An 84-year-old woman has lost at least $50,000 after she was targeted by phone scammers over several years, police said.
Westminster PD Officer Matt Edinger on Tuesday responded to a bank in Huntington Beach after the elderly woman was trying to send money to a man who claimed he was in Mexico.
The bank, suspecting fraud, called the police.
When Edinger investigated, he learned the former Long Beach school teacher was victim of a scam in which a caller pretends to be a government agent to extort money.
In this case, the elderly woman had been trying to sell a timeshare she owns in Mexico. A man posing as an investigator called the woman several times saying she needed to be investigated to ensure she was not committing fraud or laundering money before selling the timeshare.
And, the man on the phone told her, she would need to pay a fee to have the investigation completed.
If she paid the fee, she would get the money from her sold timeshare, the scammer told her before emailing the woman his fake credentials using a Yahoo email account.
On the most recent call, the man asked for $1,500. When the bank banned wire transfers on her account as a protection measure, the woman borrowed against her credit card to make the payment, Edinger said.
The woman told Edinger that she had plans to go visit her son, who is living in China, and needed the money before she could go.
“She honestly believed that if she made this payment, he would send her the money,” Edinger said.
As he investigated, Edinger found this woman had been targeted at least 10 times since 2014.
“(Adult Protective Services) has several open cases on her, and most of them were reported by the bank,” he said.
Three different banks put holds on the woman’s account in an effort to stop her from transferring money, but eventually she started borrowing from her credit cards.
She told Edinger she anticipates she has paid more than $200,000 to the scammers over the years. Police have $50,000 shown on bank records.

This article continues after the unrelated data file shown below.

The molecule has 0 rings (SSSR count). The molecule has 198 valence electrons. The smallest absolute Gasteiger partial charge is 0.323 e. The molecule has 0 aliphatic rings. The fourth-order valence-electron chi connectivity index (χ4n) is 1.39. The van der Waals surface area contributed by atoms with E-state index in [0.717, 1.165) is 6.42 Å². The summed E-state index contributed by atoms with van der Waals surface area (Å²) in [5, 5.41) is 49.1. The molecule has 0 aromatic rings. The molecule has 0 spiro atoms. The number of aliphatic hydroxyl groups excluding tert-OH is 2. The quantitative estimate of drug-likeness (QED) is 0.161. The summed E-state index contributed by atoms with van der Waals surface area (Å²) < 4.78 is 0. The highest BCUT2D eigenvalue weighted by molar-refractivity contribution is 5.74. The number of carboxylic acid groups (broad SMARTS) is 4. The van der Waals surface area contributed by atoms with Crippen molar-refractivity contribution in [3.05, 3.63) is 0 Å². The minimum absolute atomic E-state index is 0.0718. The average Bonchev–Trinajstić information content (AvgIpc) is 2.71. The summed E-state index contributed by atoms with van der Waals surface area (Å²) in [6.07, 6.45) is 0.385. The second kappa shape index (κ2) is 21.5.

“This case is the worst I have ever seen in terms of dollar amount and how long it’s been going on,” he said. “It’s terrible.”
Although the banks have tried to intervene, the woman finds ways around any holds on her accounts, such as using credit cards.
“Once these guys find someone who is willing to pay, they will continue to pass their information around” Edinger said. “When they’re done, they move on to someone else.”
The best way to try and stop fraud is to educate residents, police said.
Westminster PD fraud investigator, Det. Brian Perez, said they have launched a community education program to inform residents — especially senior citizens — on what to look out for and how to avoid becoming a victim of fraud.
“Getting victims their money back is very difficult,” Perez said. “I found that if we work on prevention measures, that is going to pay in dividends.”
Here is what Westminster PD suggests for residents:
– Shelf your ATM cards. Consider using only credit cards and paying them off each month to protect your cash. If something happens, including identity theft or fraud, consumers have a better chance of recovering their losses.
– Shred all personal documents. Make sure anything with personal information is properly destroyed before throwing it away. Many scammers sift through garbage in residential areas and outside businesses hoping to score someone’s personal information.
– Ask questions. If someone calls asking for personal information, ask for their name, phone number and address. Then ask to call them back. A quick Google search is a good way to see if their phone number is linked to any scams. Anyone who is legit, Perez said, will not mind hanging up with you and getting a phone call back.
– Keep an eye on your credit. Using online free credit reports is a good way to spot any unusual activity and can help you quickly report and stop fraud.
– Talk to your family members. Share information on the latest scams and protection measures with your family, especially the elderly.
Red flags to watch out for:
– No government agency will ever ask a citizen for payment over the phone, ever. Any resident who receives a phone call saying they owe money for anything and must pay immediately, should hang up.
– Government agencies do not harass, threaten or repeatedly call citizens, even if money is owed for something. Official letters on government letterhead is typically sent out and is well-documented.
– Government agents do not give out their personal emails while on official business. If someone claims to be from the IRS, Department of Justice, or any other government agency, but their email handle is a Gmail, Yahoo, Hotmail, etc., they are not legit.
Common phone scams:
IRS Scam: A caller poses as a federal agent and tells the caller they are overdue on their taxes and must pay immediately or be arrested.
Jury Duty Scam: Another scam circulating involves a caller telling their targets that they have missed jury duty and unless they immediately pay a fine, a warrant will be put out for their arrest and officers will be dispatched to their home.
Sweepstakes Scam: Anyone calling saying a resident won a big prize and only needs to pay this fee, or that tax, to collect it, is a scam.
Family Member Trouble Scam: This one has been targeting senior citizens. A scammer will pose as a family member and claim they have been arrested and immediately need someone to wire bail money.